In the northern hemisphere, the first day of summer is rapidly approaching as the mercury climbs up the thermometer. The search is on for the most refreshing summer recipes to tickle your taste buds at cookouts, pool parties and sunny brunches. One fruit that is sure to put you in the summer spirit is honeydew melon. Bursting with flavor, this melon is versatile, delicious and ancient. Today we’re bringing you some juicy facts about the honeydew, along with a recipe that utilizes another of our favorite ancient ingredients, kefir (Don’t miss our post about ancient kefir). Melon-Kefir Ice Pops will satisfy your sweet summer cravings. But first, let’s check out some ancient facts about this yummy melon. Continue reading
Fish and vegetables hanging up in a cupboard, still-life. Mosaic, Roman artwork, 2nd century CE. From a villa at Tor Marancia, near the Catacombs of Domitilla.
Humans are culinary explorers, gastronomical adventurers, seekers of the perfect palate-pleasing feast. However, throughout our long and storied history, we have occasionally strayed down paths that some may say we never should have reconnoitered. A recent Mental Floss article delves into our more interesting foodie moments, some of which will not necessarily make you want to run straight to the kitchen. But before you check out the less-than-appetizing side of our dietary past, try a few of AntiquityNOWs wackier Recipes With a Past listed below. They are sure to please your sense of taste AND your thirst for adventure! Continue reading
Ah, Paris in spring. What could be more glorious? Strolling the boulevards abloom with horse chestnut trees. Taking a boat ride down the Seine. Climbing to the top of the Eiffel Tower or gazing rapturously at the Mona …. Wait a minute. What’s that delectable aroma? What are those people consuming with such gusto? Yes! Regard the street vendor deftly creating that culinary perfection. Lo and behold, it’s the inimitable crepe! Continue reading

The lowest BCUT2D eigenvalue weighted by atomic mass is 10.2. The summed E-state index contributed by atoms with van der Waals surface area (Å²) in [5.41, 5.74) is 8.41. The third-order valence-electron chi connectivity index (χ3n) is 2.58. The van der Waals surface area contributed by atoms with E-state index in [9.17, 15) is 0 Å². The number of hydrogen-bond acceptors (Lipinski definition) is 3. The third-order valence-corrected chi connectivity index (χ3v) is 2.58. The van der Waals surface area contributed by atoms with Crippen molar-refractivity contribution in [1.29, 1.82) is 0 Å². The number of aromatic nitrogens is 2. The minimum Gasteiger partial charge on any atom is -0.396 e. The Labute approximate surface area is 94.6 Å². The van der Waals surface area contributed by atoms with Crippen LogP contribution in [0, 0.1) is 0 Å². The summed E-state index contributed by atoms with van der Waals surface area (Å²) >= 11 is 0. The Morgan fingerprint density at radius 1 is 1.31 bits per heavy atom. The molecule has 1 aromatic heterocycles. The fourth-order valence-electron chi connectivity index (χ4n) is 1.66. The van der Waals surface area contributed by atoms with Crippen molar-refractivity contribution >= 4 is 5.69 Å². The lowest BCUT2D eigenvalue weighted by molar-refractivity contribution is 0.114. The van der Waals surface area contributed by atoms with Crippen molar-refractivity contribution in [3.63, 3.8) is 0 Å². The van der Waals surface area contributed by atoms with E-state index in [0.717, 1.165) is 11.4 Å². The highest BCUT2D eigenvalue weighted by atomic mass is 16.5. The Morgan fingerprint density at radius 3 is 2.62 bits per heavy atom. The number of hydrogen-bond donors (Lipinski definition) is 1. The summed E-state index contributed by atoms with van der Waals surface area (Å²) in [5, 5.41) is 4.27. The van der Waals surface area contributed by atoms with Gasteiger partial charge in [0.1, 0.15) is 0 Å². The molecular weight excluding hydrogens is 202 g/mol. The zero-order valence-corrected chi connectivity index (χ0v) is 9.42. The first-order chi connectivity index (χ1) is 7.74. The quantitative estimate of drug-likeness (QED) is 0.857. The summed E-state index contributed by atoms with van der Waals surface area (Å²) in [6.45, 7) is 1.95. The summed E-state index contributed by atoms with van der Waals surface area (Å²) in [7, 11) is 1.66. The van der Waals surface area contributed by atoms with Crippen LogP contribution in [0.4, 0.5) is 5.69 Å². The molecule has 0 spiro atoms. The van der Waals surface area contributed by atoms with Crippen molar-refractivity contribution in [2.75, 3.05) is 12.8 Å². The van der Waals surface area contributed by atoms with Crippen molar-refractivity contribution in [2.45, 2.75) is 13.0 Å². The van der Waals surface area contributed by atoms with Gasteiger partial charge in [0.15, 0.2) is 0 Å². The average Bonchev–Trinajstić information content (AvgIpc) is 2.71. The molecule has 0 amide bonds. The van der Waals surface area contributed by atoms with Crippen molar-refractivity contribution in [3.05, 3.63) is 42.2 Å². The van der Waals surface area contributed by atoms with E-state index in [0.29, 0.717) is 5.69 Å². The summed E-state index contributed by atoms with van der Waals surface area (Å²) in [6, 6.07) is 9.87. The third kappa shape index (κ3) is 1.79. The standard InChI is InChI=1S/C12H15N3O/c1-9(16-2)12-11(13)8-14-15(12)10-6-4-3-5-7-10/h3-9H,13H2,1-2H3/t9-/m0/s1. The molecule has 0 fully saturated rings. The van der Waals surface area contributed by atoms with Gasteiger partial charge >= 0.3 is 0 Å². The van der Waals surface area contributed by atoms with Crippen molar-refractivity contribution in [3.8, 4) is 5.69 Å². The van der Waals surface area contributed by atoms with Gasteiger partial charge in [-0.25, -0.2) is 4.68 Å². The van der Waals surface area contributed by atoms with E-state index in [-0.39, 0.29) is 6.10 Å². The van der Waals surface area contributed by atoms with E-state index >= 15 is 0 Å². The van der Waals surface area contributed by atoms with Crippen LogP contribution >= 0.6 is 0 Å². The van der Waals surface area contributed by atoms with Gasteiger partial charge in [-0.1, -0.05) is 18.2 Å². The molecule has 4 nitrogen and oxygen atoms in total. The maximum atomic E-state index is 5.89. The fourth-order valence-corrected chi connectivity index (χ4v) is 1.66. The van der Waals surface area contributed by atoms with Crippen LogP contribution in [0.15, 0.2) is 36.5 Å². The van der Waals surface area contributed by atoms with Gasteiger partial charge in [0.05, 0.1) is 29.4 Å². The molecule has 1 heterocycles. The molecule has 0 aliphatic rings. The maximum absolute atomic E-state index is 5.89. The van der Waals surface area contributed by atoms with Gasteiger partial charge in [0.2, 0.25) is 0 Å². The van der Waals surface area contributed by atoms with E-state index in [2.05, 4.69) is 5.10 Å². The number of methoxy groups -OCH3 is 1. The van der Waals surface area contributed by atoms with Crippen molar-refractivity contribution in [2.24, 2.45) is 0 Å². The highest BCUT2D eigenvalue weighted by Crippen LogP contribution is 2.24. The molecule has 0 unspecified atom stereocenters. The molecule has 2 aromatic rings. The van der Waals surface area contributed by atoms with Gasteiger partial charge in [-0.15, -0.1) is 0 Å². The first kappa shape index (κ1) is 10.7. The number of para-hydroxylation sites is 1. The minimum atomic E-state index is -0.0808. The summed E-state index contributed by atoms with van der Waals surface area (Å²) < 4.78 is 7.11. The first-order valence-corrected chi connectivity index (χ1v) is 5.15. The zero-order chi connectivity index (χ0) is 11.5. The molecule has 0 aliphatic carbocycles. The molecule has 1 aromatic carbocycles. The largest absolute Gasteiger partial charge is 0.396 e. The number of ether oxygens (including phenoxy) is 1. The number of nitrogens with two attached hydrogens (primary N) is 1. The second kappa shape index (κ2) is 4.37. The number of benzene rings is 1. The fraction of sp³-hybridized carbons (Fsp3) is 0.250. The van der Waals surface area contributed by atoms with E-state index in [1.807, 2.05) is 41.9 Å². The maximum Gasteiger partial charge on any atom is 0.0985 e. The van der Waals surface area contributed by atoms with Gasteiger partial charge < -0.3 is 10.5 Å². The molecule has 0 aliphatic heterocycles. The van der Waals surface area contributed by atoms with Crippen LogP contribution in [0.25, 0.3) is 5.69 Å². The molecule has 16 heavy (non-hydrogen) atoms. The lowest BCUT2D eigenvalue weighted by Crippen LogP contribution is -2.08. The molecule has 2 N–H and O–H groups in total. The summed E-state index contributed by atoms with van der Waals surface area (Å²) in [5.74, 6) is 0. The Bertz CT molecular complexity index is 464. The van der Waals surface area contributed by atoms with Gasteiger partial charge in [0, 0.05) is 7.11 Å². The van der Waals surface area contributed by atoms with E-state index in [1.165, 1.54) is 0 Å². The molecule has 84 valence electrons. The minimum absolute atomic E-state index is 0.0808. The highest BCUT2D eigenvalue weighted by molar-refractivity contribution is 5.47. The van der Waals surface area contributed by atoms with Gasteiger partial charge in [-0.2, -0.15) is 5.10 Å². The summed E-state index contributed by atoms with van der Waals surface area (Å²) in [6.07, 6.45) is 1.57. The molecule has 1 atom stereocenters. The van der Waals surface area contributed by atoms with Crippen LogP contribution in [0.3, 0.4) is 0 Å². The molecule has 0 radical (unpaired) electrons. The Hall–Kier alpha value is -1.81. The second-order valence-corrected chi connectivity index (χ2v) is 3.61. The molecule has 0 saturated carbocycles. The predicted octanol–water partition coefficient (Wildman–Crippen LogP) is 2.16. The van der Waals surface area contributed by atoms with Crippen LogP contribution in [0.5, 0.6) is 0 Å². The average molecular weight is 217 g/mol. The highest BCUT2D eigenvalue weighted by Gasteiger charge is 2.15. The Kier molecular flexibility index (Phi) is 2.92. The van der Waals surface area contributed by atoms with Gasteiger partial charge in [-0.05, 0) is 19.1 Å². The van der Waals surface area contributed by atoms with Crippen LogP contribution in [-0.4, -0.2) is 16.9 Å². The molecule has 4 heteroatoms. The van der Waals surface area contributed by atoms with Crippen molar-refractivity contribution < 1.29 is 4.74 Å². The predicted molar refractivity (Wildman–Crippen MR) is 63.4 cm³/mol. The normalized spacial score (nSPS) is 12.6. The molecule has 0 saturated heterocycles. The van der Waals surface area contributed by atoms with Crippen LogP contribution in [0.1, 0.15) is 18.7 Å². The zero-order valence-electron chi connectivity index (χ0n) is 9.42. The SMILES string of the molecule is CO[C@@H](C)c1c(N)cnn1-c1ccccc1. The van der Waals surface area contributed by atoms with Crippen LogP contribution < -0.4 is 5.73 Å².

Posted in Blog, Bon Appetit Wednesday, Culinary, Culture, Recipes With a Past
Tagged ancient food, ancient history, ancient recipes, AntiquityNOW, Bon Appetit Wednesday, crepes suzette, Recipes with a Past
May is a month of celebration for us at AntiquityNOW. This is the time we commemorate how the past is not as distant as we may think.
Here’s how we’ve previously described why we take a month each year to give special attention to the past:
During May we celebrate all things ancient, with a modern twist. From 2,000 year old nanotechnology to today’s supercomputers, from earliest chanted rituals to electronic bloviations, the arc of human history has been, shall we say, complicated. As sentient beings, we have constructed marvels in word and deed. We have also destroyed and obliterated that which we don’t understand and those we choose not to recognize. We strut, preen, cogitate, ruminate—we make an altogether spectacular tragicomedy as we shuffle along this mortal coil. Humans are a confounding lot who often are doomed to repeat the very histories we disregard. Here lies the fascination with looking to the past as it reflects our very modern sense of self.